Video games often make players feel different feelings. This is mostly done through the visuals in the game, but sometimes it can also be done through what the player hears. Some tracks mean more than others, and some are in general what determines what the player feels. Let's begin, shall we?
10: Sloprano - Conker's Bad Fur Day
When you think of Conker's Bad Fur Day, you usually think of how immature and fun the game is. That is shown greatly in the song sung by The Great Mighty Poo. The lyrics are silly and witty, just like the entirety of the game. This one song captures the main them of the game: Ridiculous.
9: What I'm Made Of - Sonic Heroes
Sonic Heroes certainly wasn't the best 3D Sonic Game, but the final boss theme really set the mood for an epic final battle. The fast pased beats and hyper vocals really makes the player want to show Metal Overlord what it is that they are made of.
8: Greevil Battle - Pokemon XD: Gale of Darkness
This song is underrated, which is actually pretty sad.
This song is amazing. It pretty much gets the player hyped up, knowing that they are fighting the boss of an incredibly powerful crime syndicate, and that the fate of the world lies in this battle. Either win and save the Pokemon of the world from brutal treatment, or fail, and probably get killed.
7: Porky Means Business - Earthbound
I hardly need to explain this.
The way this theme is played, and the battle in which it is played can't help but get a player hyped up. The beginning is pretty good, fast pased and tension building, then we get the rock bit. That is what really sets the mood. This is what we thought to be the final battle, and we struggled and struggled to beat down Porky. Sadly, it was all in vain, as a stronger opponent came forth.
6: Galacta Knight - Kirby Superstar Ultra
What could be more fitting for a battle with the greatest warrior of the galaxy then a hyper metal song? Nothing really. The song is great, and does what it should, it gets the player's adrenaline pumping for an epic battle against a great warrior.
5: Henry - No More Heroes
This IS the final battle, and the song really shows that with it's great mixing and adrenaline boosting guitar bits. This song lets you know that you have met your match, and either one of you could end up dying in this fight, so choose your moves wisely.
4: The Shadow Temple - The Legend of Zelda: Ocarina of Time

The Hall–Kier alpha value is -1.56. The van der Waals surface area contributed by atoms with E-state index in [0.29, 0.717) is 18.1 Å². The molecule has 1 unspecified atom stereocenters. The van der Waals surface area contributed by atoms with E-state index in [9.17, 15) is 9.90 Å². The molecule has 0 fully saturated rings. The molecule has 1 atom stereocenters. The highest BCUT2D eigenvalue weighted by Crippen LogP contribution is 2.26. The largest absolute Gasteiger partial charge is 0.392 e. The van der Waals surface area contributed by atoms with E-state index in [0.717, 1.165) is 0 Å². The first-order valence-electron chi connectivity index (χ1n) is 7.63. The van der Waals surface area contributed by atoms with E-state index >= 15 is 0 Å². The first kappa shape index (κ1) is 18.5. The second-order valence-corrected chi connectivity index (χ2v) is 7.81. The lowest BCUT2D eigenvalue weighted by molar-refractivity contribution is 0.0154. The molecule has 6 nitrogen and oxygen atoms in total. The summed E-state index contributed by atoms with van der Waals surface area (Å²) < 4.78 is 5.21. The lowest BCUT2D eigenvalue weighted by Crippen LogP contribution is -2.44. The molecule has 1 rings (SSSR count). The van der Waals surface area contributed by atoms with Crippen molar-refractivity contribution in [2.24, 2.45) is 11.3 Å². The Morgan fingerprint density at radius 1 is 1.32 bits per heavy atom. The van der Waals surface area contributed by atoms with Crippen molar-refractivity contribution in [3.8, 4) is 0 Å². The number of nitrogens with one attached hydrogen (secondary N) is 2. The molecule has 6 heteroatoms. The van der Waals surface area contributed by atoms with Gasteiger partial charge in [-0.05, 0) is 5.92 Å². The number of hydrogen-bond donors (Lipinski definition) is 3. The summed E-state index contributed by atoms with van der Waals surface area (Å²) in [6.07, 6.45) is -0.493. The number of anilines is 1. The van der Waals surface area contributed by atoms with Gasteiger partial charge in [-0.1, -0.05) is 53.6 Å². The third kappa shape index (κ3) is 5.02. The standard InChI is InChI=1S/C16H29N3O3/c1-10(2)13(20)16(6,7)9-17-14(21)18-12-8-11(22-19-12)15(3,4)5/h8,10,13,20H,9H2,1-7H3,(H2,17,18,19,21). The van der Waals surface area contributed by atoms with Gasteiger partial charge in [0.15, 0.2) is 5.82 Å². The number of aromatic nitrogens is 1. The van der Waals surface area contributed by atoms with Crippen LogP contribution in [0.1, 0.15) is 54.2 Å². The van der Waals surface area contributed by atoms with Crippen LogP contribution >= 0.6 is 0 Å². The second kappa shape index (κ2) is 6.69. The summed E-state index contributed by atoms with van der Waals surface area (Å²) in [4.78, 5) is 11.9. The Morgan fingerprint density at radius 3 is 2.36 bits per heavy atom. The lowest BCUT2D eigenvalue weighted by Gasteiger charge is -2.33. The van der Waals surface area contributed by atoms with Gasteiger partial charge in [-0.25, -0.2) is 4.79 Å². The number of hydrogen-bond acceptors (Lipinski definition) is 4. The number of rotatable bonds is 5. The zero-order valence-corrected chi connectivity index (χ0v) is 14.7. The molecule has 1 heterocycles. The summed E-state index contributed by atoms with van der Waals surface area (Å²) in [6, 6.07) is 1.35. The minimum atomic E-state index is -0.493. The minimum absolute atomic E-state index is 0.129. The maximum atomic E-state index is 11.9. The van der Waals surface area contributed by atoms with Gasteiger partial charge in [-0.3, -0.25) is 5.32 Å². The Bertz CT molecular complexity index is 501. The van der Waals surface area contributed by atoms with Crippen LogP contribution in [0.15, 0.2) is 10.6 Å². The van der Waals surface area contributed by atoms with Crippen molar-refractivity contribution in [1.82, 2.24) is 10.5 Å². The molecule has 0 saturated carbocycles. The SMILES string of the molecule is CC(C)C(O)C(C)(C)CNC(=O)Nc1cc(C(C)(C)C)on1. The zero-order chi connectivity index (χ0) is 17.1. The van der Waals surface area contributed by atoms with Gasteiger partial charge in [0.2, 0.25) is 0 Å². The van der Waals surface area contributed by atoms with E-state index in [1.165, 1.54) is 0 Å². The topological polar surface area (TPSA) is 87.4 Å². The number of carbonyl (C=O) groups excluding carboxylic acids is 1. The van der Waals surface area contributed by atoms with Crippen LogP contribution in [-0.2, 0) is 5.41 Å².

The Shadow temple is a very creepy dungeon, and the music that's played while in the dungeon serves 2 purposes.
1: It creeps the player out, as is the point of the dungeon itself.
2: The bongos in the background of the theme almost give the player a hint at what the boss is.
The theme does its job well, and is a personal favourite song of mine.
3: Demise of the Ritual - Shadow of the Colossus
This song sets up so many emotional rises.
Wander is alone, filthy, tired, and standing up against an immense tower that he is bent on killing, simply so he can revive a girl that he loves. Are the Colossi out to kill Wander? No, they are trying to protect themselves.
Wander is left to ask himself, is killing Malus worth the effort?
This song is basically explaining what's happening in the mind of Wander. He is alone and killing innocent god-like behemoths for his own happiness...
2: Father and Son - Metal Gear Solid 4
The entirety of Metal Gear Solid 4 is an amazing story, and the final scene brings light to the entire series. The final scene has so much character resolution and artistic work, that it's really a bit of a tear-jerker. The song gives a perfect end to the story of Snake, and sets up the end of Big Boss in such a way that you can't help but feel sorry for Snake after such a hard life he's had.
Here's to you, Snake.
1: Dancing Mad - Final Fantasy VI
Dancing Mad is great, it just is.
There is almost no need to explain why, but I will anyway.
Each piece of the song expresses a part of Kefka's personality and chaotic intent. The final part is really what makes the song as amazing as it is. The final part expresses how much Kefka has changed now that he has the power that he does, and brings about the fact that Kefka is a madman who is just depressing in that he kills for fun.
He gets a jolly out of killing, and wants nothing but power.
When he gets it, he destroys the world.
How does he benefit? He becomes a crazy-powerful lunatic... Well, more of a lunatic.